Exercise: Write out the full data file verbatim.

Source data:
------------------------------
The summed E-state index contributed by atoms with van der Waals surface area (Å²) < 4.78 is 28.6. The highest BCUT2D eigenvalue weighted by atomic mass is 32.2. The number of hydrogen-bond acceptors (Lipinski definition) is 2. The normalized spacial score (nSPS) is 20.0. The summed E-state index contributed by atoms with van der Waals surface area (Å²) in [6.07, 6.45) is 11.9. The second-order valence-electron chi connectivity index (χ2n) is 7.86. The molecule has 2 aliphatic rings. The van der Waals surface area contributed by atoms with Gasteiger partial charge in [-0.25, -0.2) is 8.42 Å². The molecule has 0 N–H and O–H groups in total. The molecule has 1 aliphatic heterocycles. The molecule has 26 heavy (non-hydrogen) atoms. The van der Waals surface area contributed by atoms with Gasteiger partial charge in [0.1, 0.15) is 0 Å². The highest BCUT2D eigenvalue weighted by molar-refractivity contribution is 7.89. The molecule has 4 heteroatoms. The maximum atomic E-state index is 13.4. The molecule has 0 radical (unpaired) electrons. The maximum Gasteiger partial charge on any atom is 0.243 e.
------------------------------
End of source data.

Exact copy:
The summed E-state index contributed by atoms with van der Waals surface area (Å²) < 4.78 is 28.6. The highest BCUT2D eigenvalue weighted by atomic mass is 32.2. The number of hydrogen-bond acceptors (Lipinski definition) is 2. The normalized spacial score (nSPS) is 20.0. The summed E-state index contributed by atoms with van der Waals surface area (Å²) in [6.07, 6.45) is 11.9. The second-order valence-electron chi connectivity index (χ2n) is 7.86. The molecule has 2 aliphatic rings. The van der Waals surface area contributed by atoms with Gasteiger partial charge in [-0.25, -0.2) is 8.42 Å². The molecule has 0 N–H and O–H groups in total. The molecule has 1 aliphatic heterocycles. The molecule has 26 heavy (non-hydrogen) atoms. The van der Waals surface area contributed by atoms with Gasteiger partial charge in [0.1, 0.15) is 0 Å². The highest BCUT2D eigenvalue weighted by molar-refractivity contribution is 7.89. The molecule has 4 heteroatoms. The maximum atomic E-state index is 13.4. The molecule has 0 radical (unpaired) electrons. The maximum Gasteiger partial charge on any atom is 0.243 e.